[Boatanchors] Receiver Technology

Fuqua, Bill L wlfuqu00 at uky.edu
Mon Jan 17 00:50:43 EST 2011

Well, George, it looks like no one has anything to offer about boatanchor receiver design.
They want to argue about ARRL. I'd rather talk about early 1920's receivers and even those
before. It seems to me that people had problems breaking old habits, such as single conversion 
designs with low frequency IF. A good receiver had to have 2 RF amplifiers for image rejection.
   I am still impressed by some of the knowledge they had in the early spark era. Many had a good
understanding of resonance and impedance matching. Look at what Hertz accomplised. I bet very 
few know what the "Hertz Effect" is. He discovered it by accident while doing his RF experiments  using
a calibrated spark gap as a receiver. He made the first Beam antenna. Now today most people think beam
antenna means Yagi but any antenna that produces a "beam" is a beam antenna. He uses a parabolic
reflector in some experiments. 

Bill wa4lav

From: George Babits [gbabits at custertel.net]
Sent: Sunday, January 16, 2011 2:40 PM
To: Fuqua, Bill L
Cc: Boatanchors List
Subject: Re: [Boatanchors] Receiver Technology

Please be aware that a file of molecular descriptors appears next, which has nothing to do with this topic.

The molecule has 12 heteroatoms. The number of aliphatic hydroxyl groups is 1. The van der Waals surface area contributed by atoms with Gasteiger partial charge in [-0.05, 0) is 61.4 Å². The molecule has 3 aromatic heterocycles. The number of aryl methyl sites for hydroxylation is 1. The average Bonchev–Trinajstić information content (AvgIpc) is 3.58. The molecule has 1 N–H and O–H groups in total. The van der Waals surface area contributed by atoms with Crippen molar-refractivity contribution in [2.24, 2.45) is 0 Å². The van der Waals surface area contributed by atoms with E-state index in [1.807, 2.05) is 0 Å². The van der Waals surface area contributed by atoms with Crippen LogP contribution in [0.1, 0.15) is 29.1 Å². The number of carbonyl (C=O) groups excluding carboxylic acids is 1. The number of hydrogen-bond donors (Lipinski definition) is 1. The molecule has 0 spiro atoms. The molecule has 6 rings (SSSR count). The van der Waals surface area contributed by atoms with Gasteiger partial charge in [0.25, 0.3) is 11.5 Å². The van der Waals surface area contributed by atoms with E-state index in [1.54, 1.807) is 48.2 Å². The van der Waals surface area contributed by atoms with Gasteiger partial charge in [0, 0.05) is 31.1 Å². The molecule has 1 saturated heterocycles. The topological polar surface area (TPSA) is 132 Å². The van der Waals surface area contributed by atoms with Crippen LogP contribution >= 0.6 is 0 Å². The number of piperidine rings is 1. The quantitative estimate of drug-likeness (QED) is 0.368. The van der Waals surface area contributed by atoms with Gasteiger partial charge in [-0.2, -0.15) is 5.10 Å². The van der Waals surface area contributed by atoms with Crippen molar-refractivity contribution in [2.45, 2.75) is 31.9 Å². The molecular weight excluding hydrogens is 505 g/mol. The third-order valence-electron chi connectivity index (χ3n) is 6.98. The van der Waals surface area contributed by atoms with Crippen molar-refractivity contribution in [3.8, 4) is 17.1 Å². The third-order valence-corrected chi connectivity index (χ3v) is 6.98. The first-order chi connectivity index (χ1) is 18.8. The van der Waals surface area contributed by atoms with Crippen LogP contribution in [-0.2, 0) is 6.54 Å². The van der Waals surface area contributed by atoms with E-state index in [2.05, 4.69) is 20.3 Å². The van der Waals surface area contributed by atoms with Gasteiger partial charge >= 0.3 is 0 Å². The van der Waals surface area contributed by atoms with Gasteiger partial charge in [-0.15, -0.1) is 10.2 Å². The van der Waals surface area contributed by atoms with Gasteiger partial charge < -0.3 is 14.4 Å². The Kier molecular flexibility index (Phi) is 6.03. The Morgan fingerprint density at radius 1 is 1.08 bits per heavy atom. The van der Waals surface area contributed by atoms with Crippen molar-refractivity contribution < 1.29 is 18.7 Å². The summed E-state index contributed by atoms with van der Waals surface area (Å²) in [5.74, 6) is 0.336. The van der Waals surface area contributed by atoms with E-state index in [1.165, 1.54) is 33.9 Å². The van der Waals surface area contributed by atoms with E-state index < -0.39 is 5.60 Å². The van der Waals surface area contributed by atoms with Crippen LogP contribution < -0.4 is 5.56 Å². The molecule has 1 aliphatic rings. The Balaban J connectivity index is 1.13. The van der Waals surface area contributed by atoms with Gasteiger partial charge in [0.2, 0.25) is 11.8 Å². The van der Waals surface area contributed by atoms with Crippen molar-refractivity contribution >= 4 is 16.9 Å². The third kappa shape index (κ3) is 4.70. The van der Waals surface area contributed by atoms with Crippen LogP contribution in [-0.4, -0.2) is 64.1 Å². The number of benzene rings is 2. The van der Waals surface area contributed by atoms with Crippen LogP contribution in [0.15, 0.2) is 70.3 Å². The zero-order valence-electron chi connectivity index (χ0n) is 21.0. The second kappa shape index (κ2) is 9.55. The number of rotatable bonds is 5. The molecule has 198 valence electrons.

Speaking of converters - -look at the old pictures of ham stations in the
late 1940's and 50's QSTs.  One of the things you will see is a lot of RME
HF-10/20 converters ahead of a  fairly decent receivers.  Those converters
are really something.  I hooked one up ahead of a BC-224B (12 volt version
of BC-348) last fall and the DX really jumped out of the noise.  I was
somewhat astounded.  Now I know why my "mentor,"  Pete W0JYW, used one ahead
of his HQ-129X back in 1957.  RME's VHF-152 is a pretty hot (relatively)
converter as well.

  As for ARRL and QST, they both serve a purpose, but there is little of
interest to the builder or boat anchor fan.  That is probably where the rub
is.  We need to remember that they did pretty much "save" amateur radio
after both WW-I and WW-II.   I'm an avid boat anchorite and builder so QST
has nothing for me.  Oh well; such is life.

Keep the filaments lit,

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